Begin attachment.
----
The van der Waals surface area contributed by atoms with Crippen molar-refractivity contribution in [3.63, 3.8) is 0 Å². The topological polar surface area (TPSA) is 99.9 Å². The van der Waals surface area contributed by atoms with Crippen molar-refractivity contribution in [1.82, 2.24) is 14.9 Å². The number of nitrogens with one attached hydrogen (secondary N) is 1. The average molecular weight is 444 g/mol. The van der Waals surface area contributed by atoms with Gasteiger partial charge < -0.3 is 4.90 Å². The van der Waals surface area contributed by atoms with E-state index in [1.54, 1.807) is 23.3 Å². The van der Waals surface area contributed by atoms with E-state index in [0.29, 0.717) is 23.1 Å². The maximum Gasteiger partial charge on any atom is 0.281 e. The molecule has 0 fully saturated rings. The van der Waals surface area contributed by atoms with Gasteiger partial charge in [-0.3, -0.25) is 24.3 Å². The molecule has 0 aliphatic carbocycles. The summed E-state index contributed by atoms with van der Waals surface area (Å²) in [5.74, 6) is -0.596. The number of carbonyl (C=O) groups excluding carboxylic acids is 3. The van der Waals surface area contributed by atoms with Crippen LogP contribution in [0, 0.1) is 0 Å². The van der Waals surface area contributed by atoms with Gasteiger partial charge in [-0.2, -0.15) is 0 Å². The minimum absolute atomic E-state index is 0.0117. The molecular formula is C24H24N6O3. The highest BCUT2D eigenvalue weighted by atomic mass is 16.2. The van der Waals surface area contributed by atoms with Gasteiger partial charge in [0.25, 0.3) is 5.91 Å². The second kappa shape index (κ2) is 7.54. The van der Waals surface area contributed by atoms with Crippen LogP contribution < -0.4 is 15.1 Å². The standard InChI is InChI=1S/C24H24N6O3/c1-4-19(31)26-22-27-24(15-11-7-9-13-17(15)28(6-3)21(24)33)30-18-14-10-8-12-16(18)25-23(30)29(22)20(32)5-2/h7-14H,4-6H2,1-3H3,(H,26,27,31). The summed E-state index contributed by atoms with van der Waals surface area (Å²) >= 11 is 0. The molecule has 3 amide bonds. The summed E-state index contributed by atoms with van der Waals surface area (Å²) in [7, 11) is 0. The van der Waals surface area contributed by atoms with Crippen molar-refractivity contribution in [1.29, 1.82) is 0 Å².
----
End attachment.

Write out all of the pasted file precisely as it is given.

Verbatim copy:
The van der Waals surface area contributed by atoms with Crippen molar-refractivity contribution in [3.63, 3.8) is 0 Å². The topological polar surface area (TPSA) is 99.9 Å². The van der Waals surface area contributed by atoms with Crippen molar-refractivity contribution in [1.82, 2.24) is 14.9 Å². The number of nitrogens with one attached hydrogen (secondary N) is 1. The average molecular weight is 444 g/mol. The van der Waals surface area contributed by atoms with Gasteiger partial charge < -0.3 is 4.90 Å². The van der Waals surface area contributed by atoms with E-state index in [1.54, 1.807) is 23.3 Å². The van der Waals surface area contributed by atoms with E-state index in [0.29, 0.717) is 23.1 Å². The maximum Gasteiger partial charge on any atom is 0.281 e. The molecule has 0 fully saturated rings. The van der Waals surface area contributed by atoms with Gasteiger partial charge in [-0.3, -0.25) is 24.3 Å². The molecule has 0 aliphatic carbocycles. The summed E-state index contributed by atoms with van der Waals surface area (Å²) in [5.74, 6) is -0.596. The number of carbonyl (C=O) groups excluding carboxylic acids is 3. The van der Waals surface area contributed by atoms with Crippen LogP contribution in [0, 0.1) is 0 Å². The van der Waals surface area contributed by atoms with Gasteiger partial charge in [-0.2, -0.15) is 0 Å². The minimum absolute atomic E-state index is 0.0117. The molecular formula is C24H24N6O3. The highest BCUT2D eigenvalue weighted by atomic mass is 16.2. The van der Waals surface area contributed by atoms with Gasteiger partial charge in [0.25, 0.3) is 5.91 Å². The second kappa shape index (κ2) is 7.54. The van der Waals surface area contributed by atoms with Crippen LogP contribution < -0.4 is 15.1 Å². The standard InChI is InChI=1S/C24H24N6O3/c1-4-19(31)26-22-27-24(15-11-7-9-13-17(15)28(6-3)21(24)33)30-18-14-10-8-12-16(18)25-23(30)29(22)20(32)5-2/h7-14H,4-6H2,1-3H3,(H,26,27,31). The summed E-state index contributed by atoms with van der Waals surface area (Å²) >= 11 is 0. The molecule has 3 amide bonds. The summed E-state index contributed by atoms with van der Waals surface area (Å²) in [7, 11) is 0. The van der Waals surface area contributed by atoms with Crippen molar-refractivity contribution in [1.29, 1.82) is 0 Å².